Recording of the week: Memories of a theatregoer
This week's selection comes from Giulia Baldorilli, Reference Specialist.
In the last year of closed performance venues, we have almost forgotten what it means to go to the theatre.
Photo by Alessia Chinazzo on Unsplash
In this interview from 2008, recorded as part of the Theatre Archive Project, Barbara Silcock shares her memories as a theatregoer back in the Seventies.
From her recollections of attending pantomimes as a child to being in the Empire Theatre in Sheffield, she speaks about experiencing the theatre as sort of escapism filled with euphoria; the theatre as a place for empathy.
With the melancholic tinge of a distant memory, she recounts the wonders of being backstage at the Lyceum Theatre and the distinctive smell of theatres.
The smells we experience play a crucial role in our lives: it is through smell that our memory can vivdly bring back feelings and experiences.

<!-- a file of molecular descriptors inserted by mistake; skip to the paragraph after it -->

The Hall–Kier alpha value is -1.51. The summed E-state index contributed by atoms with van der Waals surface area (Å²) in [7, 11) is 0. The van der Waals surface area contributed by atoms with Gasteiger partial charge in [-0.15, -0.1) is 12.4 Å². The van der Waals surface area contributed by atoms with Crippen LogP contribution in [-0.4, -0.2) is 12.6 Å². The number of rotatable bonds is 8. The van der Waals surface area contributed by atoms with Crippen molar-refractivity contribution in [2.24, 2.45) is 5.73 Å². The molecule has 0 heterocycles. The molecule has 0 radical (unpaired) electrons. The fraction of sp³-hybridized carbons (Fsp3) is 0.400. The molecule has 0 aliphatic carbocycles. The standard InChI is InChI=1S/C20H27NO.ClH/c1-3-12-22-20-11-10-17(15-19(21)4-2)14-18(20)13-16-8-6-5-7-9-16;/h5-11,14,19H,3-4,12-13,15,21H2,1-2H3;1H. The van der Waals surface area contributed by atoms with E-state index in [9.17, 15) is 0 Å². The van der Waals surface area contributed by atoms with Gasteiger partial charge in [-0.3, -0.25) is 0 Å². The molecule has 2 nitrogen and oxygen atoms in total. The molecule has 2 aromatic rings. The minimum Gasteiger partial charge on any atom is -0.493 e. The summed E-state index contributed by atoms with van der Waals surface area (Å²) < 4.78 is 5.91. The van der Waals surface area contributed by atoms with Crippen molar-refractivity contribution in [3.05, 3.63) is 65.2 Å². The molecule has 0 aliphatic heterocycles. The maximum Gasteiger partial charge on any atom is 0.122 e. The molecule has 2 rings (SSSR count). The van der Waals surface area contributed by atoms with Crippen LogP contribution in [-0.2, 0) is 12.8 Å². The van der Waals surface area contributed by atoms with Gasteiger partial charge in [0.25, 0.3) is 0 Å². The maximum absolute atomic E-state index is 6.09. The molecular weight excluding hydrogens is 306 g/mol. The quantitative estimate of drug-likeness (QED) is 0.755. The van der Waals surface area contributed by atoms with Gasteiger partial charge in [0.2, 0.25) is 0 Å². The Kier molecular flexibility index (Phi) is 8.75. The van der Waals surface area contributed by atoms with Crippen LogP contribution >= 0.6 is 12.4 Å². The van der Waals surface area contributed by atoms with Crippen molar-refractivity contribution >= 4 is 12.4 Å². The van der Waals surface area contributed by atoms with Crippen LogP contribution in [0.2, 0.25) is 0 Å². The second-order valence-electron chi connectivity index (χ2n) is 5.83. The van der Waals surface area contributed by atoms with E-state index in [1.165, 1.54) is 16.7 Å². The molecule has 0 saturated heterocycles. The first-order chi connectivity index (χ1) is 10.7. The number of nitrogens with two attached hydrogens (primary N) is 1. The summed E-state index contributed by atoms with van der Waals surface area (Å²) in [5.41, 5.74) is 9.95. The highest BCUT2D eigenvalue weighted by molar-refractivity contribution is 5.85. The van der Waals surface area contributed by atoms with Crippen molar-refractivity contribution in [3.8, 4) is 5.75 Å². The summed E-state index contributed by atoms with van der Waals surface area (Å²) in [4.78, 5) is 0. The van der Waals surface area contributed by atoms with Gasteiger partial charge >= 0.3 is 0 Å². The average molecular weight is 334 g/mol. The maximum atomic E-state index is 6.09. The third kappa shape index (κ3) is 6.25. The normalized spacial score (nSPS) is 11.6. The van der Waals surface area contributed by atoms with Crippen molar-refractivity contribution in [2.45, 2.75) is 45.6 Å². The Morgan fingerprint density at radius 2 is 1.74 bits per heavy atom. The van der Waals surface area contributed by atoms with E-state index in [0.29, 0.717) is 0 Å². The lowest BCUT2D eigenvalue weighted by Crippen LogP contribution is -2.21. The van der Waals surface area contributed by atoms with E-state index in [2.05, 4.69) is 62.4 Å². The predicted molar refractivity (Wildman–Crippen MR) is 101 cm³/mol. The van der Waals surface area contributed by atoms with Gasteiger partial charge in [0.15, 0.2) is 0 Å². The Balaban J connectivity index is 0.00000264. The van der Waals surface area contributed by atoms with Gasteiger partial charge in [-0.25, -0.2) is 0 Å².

Her words remind me of the pure joy of going to a theatre performance, the passive-active role of being in a live audience.
It is hard not to admit that after a year of virtual performances, what I’ve missed is precisely that familiar ‘dump’ smell she speaks of.
The Theatre Archive Project investigated British theatre history from 1945 to 1968, from the perspectives of both theatre-goers and practitioners. The project was a collaboration between the British Library and De Montfort University, and was funded by the Arts and Humanities Research Council.